| The construct
of my desire
“I think it’s kind of funny that when we claim to be an author —finally— well, he died.”*
My girlfriend is an author. She is great with words and works hard to put them together coherently for her readers. Her readers love her stories. Her stories are funny. And queer. I think I’m her biggest fan. I ask her if she could be subversive 24/7. She doesn’t answer me. I imagine she’s putting her washing in the machine and doesn’t hear me. Or maybe she doesn’t want to enter this conversation with me, because she is busy with another story in her head.
Last night I dreamt that we had broken up. The feeling of being rejected by her was unbearable. I didn’t know what to do with myself. When I woke up I was relieved. The days of my broken hearts are in the past. I never want to be broken again. My girlfriend says she doesn’t know if she will never break me. I know, I say, I need to learn to live with that.
We go for walks in the park, and drink coffee in these old little coffee houses in town. I walk her to the university library when she has decided she wants to research something for her stories. She walks me to the city hall where I meet my friends of my political party to discuss the effect of local laws on sexual divers minorities. When my friends and I go for drinks afterwards, she sometimes joins me -that is, if she’s not busy working on her stories. She is always very interested in our queer lobby and she laughs when we tell stories about our strategies of networking. She says, she’s happy she is seeing such a funny woman. I couldn’t do it differently, I tell her.
She and I don’t live together, because she doesn’t want to. She believes it wouldn’t be good for the production of her art. I understand that. She wants to keep doing her own washing. And I want to keep doing my own dishing.
She rings me anyway this evening and asks me what I’m doing. “I’m watching television,” I answer. I ask if she has prepared herself a proper meal. She did, she says. She says she would like to come to my place and stay the night. I answer, she’s welcome.
Next morning I wake up early for work. I’m so happy to do that after a year of unemployment. She will start working on her stories on her laptop she brought with her, the moment she gets up. I like the idea of her working in my house and keeping my cats company. Then she goes away around lunch time and leaves me the note xxx (three muffins) that makes me smile when I come home from work. I don’t tell you what she means by muffins, so you can research my archive of love notes of the author when I’m dead and reconstruct the context in which the author produced art (including love notes) (especially love notes). And one day you will write your girlfriend a love note that makes her smile. Unfortunately you send your poem by text message with your mobile phone and your researcher will never be able to trace it.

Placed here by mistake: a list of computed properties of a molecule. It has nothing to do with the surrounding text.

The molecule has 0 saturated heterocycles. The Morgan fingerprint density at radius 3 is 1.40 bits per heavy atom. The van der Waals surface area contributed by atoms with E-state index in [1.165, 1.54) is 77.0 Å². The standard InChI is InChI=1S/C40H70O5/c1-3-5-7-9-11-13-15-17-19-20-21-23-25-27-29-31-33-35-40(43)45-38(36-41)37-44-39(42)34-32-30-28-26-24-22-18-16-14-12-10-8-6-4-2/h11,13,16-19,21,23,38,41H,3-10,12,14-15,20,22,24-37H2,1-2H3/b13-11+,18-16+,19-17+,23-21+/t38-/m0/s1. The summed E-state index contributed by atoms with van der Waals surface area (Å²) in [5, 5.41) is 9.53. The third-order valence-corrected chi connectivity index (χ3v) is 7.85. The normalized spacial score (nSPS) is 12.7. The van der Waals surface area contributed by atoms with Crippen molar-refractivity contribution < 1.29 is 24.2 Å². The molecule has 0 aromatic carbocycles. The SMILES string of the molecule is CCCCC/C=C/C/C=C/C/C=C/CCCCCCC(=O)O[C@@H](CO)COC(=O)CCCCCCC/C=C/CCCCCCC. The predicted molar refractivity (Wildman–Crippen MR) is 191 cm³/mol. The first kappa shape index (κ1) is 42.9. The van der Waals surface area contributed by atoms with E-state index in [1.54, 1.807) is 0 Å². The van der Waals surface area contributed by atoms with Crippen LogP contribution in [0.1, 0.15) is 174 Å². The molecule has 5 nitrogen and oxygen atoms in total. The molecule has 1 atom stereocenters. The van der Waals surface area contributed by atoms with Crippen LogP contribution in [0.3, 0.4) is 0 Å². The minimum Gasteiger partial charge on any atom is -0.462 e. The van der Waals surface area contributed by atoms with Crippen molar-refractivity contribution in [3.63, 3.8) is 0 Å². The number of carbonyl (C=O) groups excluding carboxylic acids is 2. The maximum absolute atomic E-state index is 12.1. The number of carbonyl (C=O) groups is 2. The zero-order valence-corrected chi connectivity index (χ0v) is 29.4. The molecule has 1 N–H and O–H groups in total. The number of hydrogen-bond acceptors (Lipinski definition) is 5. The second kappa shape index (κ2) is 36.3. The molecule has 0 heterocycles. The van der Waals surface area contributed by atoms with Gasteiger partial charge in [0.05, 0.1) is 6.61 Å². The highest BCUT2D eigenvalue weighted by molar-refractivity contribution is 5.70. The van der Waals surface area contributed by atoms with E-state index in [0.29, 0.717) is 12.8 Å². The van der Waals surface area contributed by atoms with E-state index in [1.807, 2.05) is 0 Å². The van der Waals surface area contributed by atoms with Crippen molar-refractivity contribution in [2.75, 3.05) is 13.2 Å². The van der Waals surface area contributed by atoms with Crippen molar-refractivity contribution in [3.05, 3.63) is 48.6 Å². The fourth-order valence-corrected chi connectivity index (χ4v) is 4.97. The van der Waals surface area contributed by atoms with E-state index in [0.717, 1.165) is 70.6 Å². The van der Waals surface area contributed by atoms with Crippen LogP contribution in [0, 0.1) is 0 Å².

The construct of our desire is a song text that keeps repeating itself in our heads. We like our song. Sometimes our lines need revision, because technology has revised our desire. Sometimes people question if our words are art and we explain them politely this is the wrong question. Nowadays we make sure they pay us for this, so there is no doubt our stories can be art. The best is when a reader falls in love with our construct of desire and starts quoting our art in her stories. We write her a note saying we like her work and we would like to give her financial support. Nevertheless she outwrites us. Thank goodness, we think.
* Taken without permission of the author